From data to knowledge / the ONDEX System for integrating Life Sciences data sources

Lead Research Organisation: Newcastle University
Department Name: Computing Sciences

Abstract

The biological sciences generate many different types of data from different specialist disciplines (e.g. genetics, biochemistry, molecular biology). Bringing data together coherently is a major undertaking in any systems biology project. While new databases of biological thesauri and classification systems (ontologies) for the component parts of biology make it easier to link specialist databases, this only solves part of the problem of data integration for systems biologists who need a much richer body of information. For example, there are many different ways that biological components can be related (e.g. by function, location, size) which needs to be captured and information about the provenance (history or source) of data can be important when it is interpreted. New types of information are also important in systems biology, including descriptions of the biological processes and pathways for metabolism and information flow. Many of these have been created by extracting information from the scientific literature to form the basis for the predictive dynamic models and simulations of system function. Because systems biology has a need for complex data integration and scientific text mining that is not met by readily available bioinformatics software in the biological research community, a prototype system (ONDEX) has been developed by Rothamsted Research. This project will combine ONDEX with leading technologies in workflow, graph analysis and text mining, to develop a powerful and professional tool that will underpin systems biology research. Three systems biology research projects, run by our BBSRC-funded systems biology centre partners, will drive the development of ONDEX and will validate new features on real scientific problems. Biological areas addressed cover: bioenergy crops; yeast metabolome models; and Telomere Function in ageing. The research partners bring important technical expertise that will enhance ONDEX with new capabilities known to be required by systems biologists at their centres. These include: * Extensions to methods that map data into ONDEX to broaden the range of data that can be integrated and capture more of the information about it (the metadata). * State of the art text mining capabilities, for extracting biological concepts and relationships from online text to enable new data buried in the scientific literature to be extracted and structured into models and databases. * Extensions to handle the statistical uncertainty inherent in many biological relationships, to enable new relationships to be identified in the integrated datasets using modern statistical inference techniques. * Enhanced graphical visualisations of the complex network of relationships to accommodate new information and scale to huge data networks, to enable a better understanding of new interactions, and better ways of interrogating the data in a richly integrated dataset * Exploitation of the latest in distributed computing techniques and scientific workflows to simplify, automate and scale the complex task of integration. * Extended range of data interfaces relevant to both programmers and users to enable shared access over the Internet of the integrated datasets, which are important information resources in their own right. A number of actions and engineering developments will make ONDEX easier to use by biologists and support uptake in new areas of systems biology. These include new training resources, workshops for users and developers and providing direct help for new applications through an outreach programme. At the end of the project ONDEX will be delivered in a well-engineered and robust form to existing and new users that will be more readily used by a greatly expanded user and developer community that should make it sustainable in the long term as an open software project.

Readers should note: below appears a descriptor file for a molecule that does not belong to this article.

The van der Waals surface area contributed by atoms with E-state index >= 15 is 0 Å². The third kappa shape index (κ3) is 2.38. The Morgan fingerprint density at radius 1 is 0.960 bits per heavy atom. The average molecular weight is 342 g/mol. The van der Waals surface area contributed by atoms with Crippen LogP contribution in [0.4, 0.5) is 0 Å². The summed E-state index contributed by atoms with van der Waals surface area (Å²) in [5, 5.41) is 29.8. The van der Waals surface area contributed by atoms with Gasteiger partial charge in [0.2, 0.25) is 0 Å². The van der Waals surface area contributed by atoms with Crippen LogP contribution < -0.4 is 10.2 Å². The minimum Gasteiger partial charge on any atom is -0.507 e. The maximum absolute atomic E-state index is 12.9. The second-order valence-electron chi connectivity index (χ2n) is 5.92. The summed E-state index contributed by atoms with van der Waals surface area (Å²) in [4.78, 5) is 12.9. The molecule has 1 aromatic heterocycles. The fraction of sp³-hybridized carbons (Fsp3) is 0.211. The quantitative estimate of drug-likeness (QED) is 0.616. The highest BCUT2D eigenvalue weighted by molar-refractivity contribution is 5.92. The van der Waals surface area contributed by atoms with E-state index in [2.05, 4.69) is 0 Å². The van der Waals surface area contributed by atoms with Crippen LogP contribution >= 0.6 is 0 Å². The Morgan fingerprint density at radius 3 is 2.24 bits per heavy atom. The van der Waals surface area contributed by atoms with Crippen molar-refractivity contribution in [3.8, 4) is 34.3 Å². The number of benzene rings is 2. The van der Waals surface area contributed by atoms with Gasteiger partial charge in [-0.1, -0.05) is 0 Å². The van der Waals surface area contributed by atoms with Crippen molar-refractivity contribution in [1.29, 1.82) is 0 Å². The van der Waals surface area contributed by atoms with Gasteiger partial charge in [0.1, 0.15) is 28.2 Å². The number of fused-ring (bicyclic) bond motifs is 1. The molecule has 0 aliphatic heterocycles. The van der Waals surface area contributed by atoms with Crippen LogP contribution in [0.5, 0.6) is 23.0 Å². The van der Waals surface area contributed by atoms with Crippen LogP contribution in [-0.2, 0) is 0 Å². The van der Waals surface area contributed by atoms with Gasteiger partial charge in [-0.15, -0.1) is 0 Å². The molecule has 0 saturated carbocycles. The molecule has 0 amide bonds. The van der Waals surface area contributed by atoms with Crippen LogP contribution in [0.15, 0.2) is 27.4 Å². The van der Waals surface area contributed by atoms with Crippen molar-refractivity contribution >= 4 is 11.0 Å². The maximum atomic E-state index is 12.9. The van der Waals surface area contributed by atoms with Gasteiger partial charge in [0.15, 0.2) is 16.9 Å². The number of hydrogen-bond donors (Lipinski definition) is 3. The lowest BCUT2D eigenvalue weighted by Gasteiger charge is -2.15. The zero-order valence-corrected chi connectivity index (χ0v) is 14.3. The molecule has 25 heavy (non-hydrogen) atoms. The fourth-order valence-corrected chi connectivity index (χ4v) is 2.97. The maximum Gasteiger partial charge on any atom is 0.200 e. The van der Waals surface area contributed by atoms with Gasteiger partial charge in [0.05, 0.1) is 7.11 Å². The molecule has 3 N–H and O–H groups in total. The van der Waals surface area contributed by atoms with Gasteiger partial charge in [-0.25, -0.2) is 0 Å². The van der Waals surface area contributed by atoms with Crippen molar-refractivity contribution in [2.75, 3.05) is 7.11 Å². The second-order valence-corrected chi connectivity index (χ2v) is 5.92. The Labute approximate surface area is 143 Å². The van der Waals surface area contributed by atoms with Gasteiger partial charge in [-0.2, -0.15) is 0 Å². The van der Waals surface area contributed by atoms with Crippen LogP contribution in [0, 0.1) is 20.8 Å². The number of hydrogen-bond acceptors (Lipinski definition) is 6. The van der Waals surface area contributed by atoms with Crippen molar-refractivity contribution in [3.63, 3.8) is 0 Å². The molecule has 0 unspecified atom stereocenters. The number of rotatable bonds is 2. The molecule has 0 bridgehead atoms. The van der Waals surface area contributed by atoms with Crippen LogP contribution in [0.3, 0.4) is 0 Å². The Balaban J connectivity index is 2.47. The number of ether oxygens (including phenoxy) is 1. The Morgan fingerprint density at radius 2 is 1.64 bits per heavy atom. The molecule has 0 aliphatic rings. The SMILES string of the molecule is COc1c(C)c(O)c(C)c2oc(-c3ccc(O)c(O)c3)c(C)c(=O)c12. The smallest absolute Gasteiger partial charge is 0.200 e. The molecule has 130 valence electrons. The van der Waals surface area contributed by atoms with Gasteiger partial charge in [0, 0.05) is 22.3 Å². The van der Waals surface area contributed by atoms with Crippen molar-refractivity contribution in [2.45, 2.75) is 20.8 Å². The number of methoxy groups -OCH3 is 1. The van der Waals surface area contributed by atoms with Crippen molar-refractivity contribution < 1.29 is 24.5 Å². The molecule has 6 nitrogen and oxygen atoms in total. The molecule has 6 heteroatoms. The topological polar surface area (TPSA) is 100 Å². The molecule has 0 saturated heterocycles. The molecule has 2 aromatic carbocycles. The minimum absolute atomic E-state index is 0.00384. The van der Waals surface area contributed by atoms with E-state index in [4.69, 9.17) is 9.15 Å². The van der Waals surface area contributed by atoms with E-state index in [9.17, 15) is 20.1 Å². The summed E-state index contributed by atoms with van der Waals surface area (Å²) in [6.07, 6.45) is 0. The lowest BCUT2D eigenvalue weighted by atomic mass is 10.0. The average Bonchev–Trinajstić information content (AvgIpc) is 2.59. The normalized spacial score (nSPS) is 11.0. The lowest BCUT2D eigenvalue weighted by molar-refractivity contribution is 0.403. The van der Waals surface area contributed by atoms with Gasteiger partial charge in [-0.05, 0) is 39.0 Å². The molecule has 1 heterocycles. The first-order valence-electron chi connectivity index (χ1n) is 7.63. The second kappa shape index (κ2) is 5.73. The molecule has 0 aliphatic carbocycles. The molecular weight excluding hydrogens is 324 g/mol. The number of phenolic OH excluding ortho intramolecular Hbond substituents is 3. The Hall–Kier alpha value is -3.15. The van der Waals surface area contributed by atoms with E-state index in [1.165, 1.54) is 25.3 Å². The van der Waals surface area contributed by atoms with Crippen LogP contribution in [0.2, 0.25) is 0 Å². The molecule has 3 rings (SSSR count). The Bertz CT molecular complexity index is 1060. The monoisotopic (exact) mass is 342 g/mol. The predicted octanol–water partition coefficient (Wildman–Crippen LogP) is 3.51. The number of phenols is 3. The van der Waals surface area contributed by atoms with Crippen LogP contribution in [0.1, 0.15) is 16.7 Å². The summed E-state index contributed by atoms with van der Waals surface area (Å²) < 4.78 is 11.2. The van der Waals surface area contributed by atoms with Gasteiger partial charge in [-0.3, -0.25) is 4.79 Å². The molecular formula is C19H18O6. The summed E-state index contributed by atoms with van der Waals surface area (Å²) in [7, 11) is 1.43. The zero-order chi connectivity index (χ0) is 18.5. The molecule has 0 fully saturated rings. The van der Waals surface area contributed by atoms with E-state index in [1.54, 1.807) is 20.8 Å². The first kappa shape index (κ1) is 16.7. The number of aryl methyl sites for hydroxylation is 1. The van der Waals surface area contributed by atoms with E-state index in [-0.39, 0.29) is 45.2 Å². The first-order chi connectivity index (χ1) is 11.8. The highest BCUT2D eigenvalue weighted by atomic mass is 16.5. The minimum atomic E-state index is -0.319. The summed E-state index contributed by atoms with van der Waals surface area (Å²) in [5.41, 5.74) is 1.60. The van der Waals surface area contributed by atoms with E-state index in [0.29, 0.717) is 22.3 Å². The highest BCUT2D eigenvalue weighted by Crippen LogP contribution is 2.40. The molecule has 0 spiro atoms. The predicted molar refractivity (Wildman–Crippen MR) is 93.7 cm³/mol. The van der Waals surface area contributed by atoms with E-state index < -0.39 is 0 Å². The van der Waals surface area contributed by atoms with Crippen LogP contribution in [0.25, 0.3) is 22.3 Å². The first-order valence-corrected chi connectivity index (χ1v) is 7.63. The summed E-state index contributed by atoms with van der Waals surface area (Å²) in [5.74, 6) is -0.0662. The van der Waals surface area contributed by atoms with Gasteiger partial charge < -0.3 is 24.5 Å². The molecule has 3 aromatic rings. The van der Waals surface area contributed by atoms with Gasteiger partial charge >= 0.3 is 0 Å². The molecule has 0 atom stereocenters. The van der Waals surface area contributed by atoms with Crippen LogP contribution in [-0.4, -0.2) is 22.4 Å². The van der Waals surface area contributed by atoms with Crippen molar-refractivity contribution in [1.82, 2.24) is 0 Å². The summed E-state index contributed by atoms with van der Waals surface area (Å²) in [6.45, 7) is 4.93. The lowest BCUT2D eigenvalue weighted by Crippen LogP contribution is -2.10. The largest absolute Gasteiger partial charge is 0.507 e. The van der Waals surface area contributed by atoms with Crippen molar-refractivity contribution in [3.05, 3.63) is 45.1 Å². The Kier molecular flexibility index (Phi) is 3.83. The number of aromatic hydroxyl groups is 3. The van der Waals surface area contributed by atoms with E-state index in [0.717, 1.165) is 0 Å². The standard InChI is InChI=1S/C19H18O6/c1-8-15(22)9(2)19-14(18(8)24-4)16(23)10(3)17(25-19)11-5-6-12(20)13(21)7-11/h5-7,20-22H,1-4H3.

Technical Summary

The current ONDEX system enables data from diverse biological data set to be linked, integrated and visualised through graph analysis techniques. It uses a semantically rich Core data structure based on graphs, has explicit support for workflow and has the ability to bring together information from structured databases and unstructured sources such as sequence data and free text. Extensions for Systems Biology include: Enhancing the ONDEX Core: - Methods to map data into the core data structures to exploit synteny and sequence similarity for applications needing comparative analysis of genetic and genomic organisation of multiple organisms. -Techniques for probabilistic interpretation of relations allowing uncertainty in the integrated data and in biological relationships to be modelled, combining relations using probabilistic models such as naive Bayesian and Bayesian graphical Gaussian approaches. Exploiting the ONDEX data graph: A graph structure analysis toolkit using, standard and advanced graph analysis algorithms, that traverses the data graph and modules representing common structural and functional components to be identified. Populating the ONDEX model: - Orchestrating data integration and analysis steps in ONDEX applications, using Taverna workflows and services (myGrid), including the running of workflows. Using Taverna will allow ONDEX to retain data on workflow provenance, which can be used to track, verify and validate data. - Enhanced text mining methods to extract and map terms from text in databases and online literature sources to detect synonymy and ambiguity and the identification and extraction biologically relevant relations. Exposing ONDEX to tools: New data access interfaces to allow ONDEX data to be used by third party tools, e.g. within workflows, and data export tools to provide easy access to ONDEX data for users of Cytoscape and for export in standard systems biology model exchange formats (e.g. SBML, BioPAX etc).